The pomp and ceremony of the recent visit by Chinese President Xi Jinping to Saudi Arabia has drawn comparison with the banality and frigid atmosphere surrounding the U.S. President Joe Biden’s trip to the kingdom in July. However, the main difference is that the Saudis organized three separate regional summits for Xi—aside the bilateral summit, a second summit with 21 Arab leaders and a third with seven rulers of GCC countries.
The “three-in-one” conveyed a big signal that Saudi Arabia stands at the heart of China’s Arab world diplomacy. It is in sharp contrast with the transactional relationship that the historic U.S.-Saudi alliance has been reduced to.
Indeed, the nearly three dozen energy and investment deals during Xi’s visit will preserve the core of the strategic interests of Saudi Arabia and China. They encompass frontier areas such as information technology, green energy, cloud services, infrastructure and health and inject a greater sense of alignment between Riyadh’s economic diversification pivot (known as Vision 2030) and China’s Belt and Road Initiative (BRI)-driven development of smart industries and high quality infrastructure, including digital infrastructure, which has the potential to undergird regional connectivity in the coming decades.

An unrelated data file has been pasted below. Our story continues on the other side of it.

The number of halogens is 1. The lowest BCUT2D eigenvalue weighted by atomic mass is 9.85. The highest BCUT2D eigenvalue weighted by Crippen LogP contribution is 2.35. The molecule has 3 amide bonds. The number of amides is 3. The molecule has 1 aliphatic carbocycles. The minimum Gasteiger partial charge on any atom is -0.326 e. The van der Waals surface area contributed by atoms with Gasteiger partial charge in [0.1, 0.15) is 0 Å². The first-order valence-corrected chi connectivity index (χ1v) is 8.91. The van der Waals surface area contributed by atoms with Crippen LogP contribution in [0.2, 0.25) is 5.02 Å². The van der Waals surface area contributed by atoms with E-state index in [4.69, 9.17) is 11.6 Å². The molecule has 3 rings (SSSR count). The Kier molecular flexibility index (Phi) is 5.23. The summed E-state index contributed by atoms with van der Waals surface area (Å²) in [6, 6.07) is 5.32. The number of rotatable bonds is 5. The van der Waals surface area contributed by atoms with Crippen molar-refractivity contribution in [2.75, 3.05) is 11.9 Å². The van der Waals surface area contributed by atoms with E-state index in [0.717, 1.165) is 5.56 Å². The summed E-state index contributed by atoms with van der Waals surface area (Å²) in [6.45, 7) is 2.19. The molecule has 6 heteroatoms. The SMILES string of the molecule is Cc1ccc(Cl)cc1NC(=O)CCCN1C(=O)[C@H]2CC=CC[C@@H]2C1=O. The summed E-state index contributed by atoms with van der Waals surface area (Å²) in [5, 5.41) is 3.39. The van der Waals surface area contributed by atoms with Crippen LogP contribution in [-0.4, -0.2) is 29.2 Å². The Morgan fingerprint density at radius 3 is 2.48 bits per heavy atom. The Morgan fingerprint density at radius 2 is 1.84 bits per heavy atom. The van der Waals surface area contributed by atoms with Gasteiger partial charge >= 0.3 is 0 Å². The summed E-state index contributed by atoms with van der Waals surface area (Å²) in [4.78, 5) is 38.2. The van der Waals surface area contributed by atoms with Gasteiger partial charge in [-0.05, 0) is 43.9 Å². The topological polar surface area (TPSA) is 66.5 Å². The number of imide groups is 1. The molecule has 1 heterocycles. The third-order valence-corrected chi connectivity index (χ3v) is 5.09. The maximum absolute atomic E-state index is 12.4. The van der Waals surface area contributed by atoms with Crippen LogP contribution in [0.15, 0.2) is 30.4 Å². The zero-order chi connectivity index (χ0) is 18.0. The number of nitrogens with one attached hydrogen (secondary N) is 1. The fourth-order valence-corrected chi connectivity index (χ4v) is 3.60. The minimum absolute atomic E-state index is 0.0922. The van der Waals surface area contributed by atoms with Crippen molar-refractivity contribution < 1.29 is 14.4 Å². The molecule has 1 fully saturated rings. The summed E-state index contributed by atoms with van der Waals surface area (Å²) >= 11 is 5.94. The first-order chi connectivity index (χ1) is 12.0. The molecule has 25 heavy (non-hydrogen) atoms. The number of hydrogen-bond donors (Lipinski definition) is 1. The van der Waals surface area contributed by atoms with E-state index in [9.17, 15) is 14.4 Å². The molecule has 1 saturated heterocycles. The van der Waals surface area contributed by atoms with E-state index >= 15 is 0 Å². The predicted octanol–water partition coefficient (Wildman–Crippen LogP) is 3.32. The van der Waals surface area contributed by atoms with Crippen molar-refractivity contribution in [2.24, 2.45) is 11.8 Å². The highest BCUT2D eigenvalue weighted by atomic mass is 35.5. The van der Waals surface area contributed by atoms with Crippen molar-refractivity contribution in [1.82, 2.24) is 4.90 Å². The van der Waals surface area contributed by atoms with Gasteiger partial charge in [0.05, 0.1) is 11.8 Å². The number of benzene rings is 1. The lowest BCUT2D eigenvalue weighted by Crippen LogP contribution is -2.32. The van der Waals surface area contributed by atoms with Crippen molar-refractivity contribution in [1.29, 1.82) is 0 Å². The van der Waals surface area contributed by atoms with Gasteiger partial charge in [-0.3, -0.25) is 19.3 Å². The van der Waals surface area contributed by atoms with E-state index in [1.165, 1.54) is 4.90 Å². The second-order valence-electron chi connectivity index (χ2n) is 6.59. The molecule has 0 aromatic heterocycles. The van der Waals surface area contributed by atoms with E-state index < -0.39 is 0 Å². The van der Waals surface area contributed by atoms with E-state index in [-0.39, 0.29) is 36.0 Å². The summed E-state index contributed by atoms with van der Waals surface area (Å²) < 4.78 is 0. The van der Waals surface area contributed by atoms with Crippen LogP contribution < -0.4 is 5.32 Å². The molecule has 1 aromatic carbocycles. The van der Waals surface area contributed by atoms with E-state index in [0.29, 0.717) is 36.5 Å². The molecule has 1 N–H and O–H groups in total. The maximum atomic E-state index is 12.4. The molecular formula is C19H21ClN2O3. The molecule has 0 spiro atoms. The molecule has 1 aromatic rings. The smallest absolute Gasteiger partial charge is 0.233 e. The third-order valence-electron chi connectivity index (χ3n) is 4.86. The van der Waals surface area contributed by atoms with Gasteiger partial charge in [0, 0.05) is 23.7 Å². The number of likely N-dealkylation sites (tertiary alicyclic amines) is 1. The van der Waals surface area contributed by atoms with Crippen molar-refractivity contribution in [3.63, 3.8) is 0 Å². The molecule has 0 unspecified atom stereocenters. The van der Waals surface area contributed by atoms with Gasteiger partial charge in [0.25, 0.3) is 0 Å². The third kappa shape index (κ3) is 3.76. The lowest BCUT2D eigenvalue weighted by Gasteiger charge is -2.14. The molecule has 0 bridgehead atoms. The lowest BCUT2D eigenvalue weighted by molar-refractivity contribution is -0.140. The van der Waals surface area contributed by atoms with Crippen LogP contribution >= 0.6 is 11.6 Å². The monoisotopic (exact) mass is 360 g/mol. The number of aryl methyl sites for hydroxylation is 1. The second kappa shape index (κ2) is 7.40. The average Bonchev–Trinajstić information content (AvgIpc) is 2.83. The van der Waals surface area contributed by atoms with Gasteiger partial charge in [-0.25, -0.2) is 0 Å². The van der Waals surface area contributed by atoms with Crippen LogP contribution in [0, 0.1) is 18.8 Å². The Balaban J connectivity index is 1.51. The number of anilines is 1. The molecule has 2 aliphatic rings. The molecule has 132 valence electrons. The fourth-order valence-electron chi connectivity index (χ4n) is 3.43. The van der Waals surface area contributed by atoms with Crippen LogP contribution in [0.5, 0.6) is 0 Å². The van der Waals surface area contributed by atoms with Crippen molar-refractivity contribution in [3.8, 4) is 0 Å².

As a Chinese commentator noted, Beijing’s green hydrogen and solar energy investments are expected to complement Riyadh’s clean energy push and together they “strengthen adaptive infrastructure in the Arab world.” Take, for example, the landmark agreement inked with Chinese tech giant Huawei, which will open the doors to high-tech complexes in Saudi cities that mesh with China’s 5G development cooperation in many Gulf states (eg., UAE, Kuwait, Qatar.)
As Saudi Arabia synchronizes its priorities in the energy sector with China’s focus on bolstering supply chain resilience in the West Asian region, the kingdom is presenting itself as a regional center for the Chinese factories. This is “win-win,” as stable energy supply chains are critical to growth and recovery prospects of many regional Arab economies.
Suffice it to say that even as new development synergies and the proposed multi-sector collaborations place the China-Saudi comprehensive strategic partnership in a different league, the Arab region as a whole will reap enormous benefits from the partnership’s transformational impact.
The joint statement issued after Xi’s visit speaks about the importance of expanding Saudi-Chinese relations “in their international framework and setting an example of cooperation, solidarity, and mutual gain for developing countries.”
It says, “The Saudi side also stressed the importance of attracting international Chinese companies to open regional headquarters in the Kingdom and appreciated the interest of a number of companies in that regard as they are obtaining licenses to establish their regional headquarters in the Kingdom, to ultimately benefit from the exceptional Chinese experiences and capabilities for the benefit of the economies of the two countries.” Clearly, the signing of a “harmonization plan” between Vision 2030 and the BRI is a game changer.